In Praise of Taxes

Thanks to the Princess of Quitealot, I just rediscovered a favourite column that I thought I’d lost track of. It came just in time, because here in Ottawa, the city is going through its annual budget wrangle, this time under the leadership of a Mayor who promised to ban tax increases. Meanwhile, the dollar buys less and many fine social programs are on the chopping block, not to mention the rising costs of policing and an aging infrastructure that, like every city, Ottawa has in abundance and will someday have to pay for…

It all has me muttering about politicians, particularly the stripe whose popularity is mainly based on an appeal to our greed and sense of entitlement. You worked hard for that money and if you elect us we’re going to put an insignificant but apparently sweet portion of it back in your pocket. After all, why should you care about anyone else? Besides, government stinks, and that’s why I’m running for it. Um, so it’ll, ah, stink lots less or something. Drives me nuts, but I know who they’re talking to. There’s no shortage of folks complaining about having to pay taxes. I’ve heard so much grousing about not getting anything from all the taxes we pay, and I don’t even get out of the house that much.

Anyhow, my bride found me exactly what I was looking for, an answer to all those death-and-taxes and woe-is-me whiners. I’m with the hard-working immigrant Canadian – he was an entrepreneur, and good at it – who told me, “Hey, if I’m paying taxes, that means I’m making some money. And it also means that I can give something back to a country that has given me so much.” You go, guy. The rant in question came from a 2004 article by Heather Mallick in the Globe and Mail. (And where have you gone, Ms. Mallick?* I couldn’t always agree with her, but she was opinionated and strong and often funny. She likely still is.)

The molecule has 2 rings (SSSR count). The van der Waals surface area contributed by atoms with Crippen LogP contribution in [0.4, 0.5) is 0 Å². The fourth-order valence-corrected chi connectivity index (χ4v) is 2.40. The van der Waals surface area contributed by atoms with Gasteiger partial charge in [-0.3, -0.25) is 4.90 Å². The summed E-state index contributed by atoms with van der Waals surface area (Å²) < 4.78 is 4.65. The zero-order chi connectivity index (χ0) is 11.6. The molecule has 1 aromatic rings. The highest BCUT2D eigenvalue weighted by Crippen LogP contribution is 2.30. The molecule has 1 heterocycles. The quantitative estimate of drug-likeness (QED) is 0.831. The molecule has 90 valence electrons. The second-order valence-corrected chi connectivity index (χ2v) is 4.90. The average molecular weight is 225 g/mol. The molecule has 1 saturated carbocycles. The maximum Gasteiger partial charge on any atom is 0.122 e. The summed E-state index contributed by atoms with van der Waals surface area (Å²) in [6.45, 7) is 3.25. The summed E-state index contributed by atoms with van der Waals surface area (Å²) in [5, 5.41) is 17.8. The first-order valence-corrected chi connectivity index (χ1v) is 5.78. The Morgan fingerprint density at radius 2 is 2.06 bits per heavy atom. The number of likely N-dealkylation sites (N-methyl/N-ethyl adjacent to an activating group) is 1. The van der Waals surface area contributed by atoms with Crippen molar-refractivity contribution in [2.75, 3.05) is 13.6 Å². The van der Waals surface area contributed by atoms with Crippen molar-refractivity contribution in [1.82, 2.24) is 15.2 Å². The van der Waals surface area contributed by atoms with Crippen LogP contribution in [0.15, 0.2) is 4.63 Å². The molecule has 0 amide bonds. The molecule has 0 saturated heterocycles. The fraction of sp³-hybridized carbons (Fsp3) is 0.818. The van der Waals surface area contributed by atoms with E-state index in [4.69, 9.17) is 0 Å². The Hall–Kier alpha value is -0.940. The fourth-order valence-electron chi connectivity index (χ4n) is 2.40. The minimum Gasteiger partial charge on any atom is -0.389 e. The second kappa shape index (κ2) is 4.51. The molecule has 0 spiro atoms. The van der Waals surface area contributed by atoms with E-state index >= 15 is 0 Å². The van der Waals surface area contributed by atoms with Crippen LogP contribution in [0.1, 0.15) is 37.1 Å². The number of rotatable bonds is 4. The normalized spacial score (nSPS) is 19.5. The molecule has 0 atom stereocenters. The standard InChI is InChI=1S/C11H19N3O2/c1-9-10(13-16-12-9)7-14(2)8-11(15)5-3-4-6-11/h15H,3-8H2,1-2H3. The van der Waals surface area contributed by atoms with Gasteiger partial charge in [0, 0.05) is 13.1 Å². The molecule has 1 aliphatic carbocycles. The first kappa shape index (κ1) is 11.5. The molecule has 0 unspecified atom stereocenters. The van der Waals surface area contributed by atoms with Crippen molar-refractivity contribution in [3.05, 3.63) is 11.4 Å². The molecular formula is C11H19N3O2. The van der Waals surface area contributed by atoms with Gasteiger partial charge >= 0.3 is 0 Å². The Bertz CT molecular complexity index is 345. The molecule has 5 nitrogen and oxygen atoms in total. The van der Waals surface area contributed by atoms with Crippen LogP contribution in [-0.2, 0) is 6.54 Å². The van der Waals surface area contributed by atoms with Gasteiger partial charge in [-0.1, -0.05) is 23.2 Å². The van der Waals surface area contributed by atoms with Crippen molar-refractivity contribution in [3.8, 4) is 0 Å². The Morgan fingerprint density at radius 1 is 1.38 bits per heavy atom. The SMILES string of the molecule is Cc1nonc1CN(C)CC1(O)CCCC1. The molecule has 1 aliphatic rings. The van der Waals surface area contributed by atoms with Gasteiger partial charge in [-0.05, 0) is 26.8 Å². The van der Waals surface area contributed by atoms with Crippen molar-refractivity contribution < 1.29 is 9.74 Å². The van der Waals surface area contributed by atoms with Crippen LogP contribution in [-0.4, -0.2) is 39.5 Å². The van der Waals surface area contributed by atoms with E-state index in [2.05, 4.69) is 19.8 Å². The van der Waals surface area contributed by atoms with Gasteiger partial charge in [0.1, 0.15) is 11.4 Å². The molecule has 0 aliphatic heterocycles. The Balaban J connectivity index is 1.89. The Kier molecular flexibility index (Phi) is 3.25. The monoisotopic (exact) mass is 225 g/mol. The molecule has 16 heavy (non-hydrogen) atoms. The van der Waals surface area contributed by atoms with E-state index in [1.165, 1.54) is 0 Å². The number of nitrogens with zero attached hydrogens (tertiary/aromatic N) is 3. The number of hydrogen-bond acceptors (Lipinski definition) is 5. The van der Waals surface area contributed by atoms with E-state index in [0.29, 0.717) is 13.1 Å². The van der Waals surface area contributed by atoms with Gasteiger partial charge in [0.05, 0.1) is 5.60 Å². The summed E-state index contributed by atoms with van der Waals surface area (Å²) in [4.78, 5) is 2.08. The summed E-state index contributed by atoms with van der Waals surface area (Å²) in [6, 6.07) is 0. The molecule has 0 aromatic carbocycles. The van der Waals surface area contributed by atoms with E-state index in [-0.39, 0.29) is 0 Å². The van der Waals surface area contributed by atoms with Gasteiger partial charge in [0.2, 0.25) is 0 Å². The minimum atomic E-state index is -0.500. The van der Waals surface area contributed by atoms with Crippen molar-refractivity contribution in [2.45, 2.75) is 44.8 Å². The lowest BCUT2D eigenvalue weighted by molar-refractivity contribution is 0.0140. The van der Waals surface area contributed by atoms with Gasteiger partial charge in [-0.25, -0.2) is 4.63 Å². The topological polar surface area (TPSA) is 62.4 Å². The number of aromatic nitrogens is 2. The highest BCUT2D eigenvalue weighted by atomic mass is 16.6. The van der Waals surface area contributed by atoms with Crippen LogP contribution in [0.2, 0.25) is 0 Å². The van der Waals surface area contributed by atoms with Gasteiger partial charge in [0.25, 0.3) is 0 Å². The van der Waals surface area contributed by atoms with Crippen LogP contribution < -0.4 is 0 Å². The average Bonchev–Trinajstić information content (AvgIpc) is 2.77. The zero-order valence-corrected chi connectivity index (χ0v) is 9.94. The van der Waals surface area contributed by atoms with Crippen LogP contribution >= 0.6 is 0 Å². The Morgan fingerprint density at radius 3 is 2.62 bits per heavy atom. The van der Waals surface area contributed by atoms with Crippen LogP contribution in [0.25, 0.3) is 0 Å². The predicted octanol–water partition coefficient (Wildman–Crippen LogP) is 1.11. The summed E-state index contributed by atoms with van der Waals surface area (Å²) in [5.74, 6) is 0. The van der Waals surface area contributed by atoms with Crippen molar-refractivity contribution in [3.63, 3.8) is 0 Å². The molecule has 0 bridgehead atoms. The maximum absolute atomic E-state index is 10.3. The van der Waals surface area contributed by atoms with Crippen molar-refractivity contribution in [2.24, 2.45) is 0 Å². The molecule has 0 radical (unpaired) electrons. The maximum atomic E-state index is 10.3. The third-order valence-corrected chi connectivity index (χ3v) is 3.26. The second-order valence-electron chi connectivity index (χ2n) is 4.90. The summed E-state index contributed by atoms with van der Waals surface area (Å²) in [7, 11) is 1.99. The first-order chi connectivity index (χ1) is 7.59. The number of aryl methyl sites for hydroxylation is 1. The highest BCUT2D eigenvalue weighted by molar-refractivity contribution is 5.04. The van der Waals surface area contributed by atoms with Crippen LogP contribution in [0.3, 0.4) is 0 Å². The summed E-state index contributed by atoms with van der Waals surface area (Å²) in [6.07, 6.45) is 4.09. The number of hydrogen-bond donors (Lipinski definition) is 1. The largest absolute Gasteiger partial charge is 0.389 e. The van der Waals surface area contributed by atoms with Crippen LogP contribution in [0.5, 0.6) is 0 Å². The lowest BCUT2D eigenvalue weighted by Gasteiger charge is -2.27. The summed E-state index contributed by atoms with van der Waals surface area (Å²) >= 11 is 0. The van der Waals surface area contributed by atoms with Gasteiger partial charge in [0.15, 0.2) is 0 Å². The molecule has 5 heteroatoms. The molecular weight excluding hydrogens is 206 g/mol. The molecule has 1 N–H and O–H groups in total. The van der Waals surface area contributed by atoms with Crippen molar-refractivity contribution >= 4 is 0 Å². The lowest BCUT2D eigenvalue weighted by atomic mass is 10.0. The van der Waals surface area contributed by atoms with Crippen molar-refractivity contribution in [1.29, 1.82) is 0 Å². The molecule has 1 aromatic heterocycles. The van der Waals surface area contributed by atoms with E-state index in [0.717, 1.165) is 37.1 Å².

She argues that taxes are the price we pay for civilization, and that we should consider that price a privilege; after all, the opposite of civilization is no picnic. Here’s part of what Mallick wrote in 2004, seeing the effect that Stephen Harper was beginning to have on Canadian popular thought. (Mr. Harper had become Conservative Party leader after having led the anti-taxation National Citizens’ Coalition.) I’ll spare you most of her partisan commentary, but here’s a précis of her column:

 How I dislike that remark about the only sure thing being death and taxes. Death is a hateful dragnet, except when it’s a blessed release. But Canadian taxes are great….I’m a fan of civilization and, you see, taxes enable civilization. To put it another way, taxes grease the skids of living well.

Other people say loudly, endlessly, tediously that they hate taxes…. Mr. Harper has many obsessions, but his main one is taxes….To him, taxes are tapeworms — “double, double, toil and taxes,” as Shakespeare’s witches didn’t put it — sneaking into your home to steal all that is good….

This is absurd. I pay taxes. I love taxes. When you work, the government yanks them off your paycheque…The government uses it to do all the stuff I’d rather not think about….[T]ruly, the word “tax” trails clouds of glory. Taxes ease our daily lives in ways we take for granted.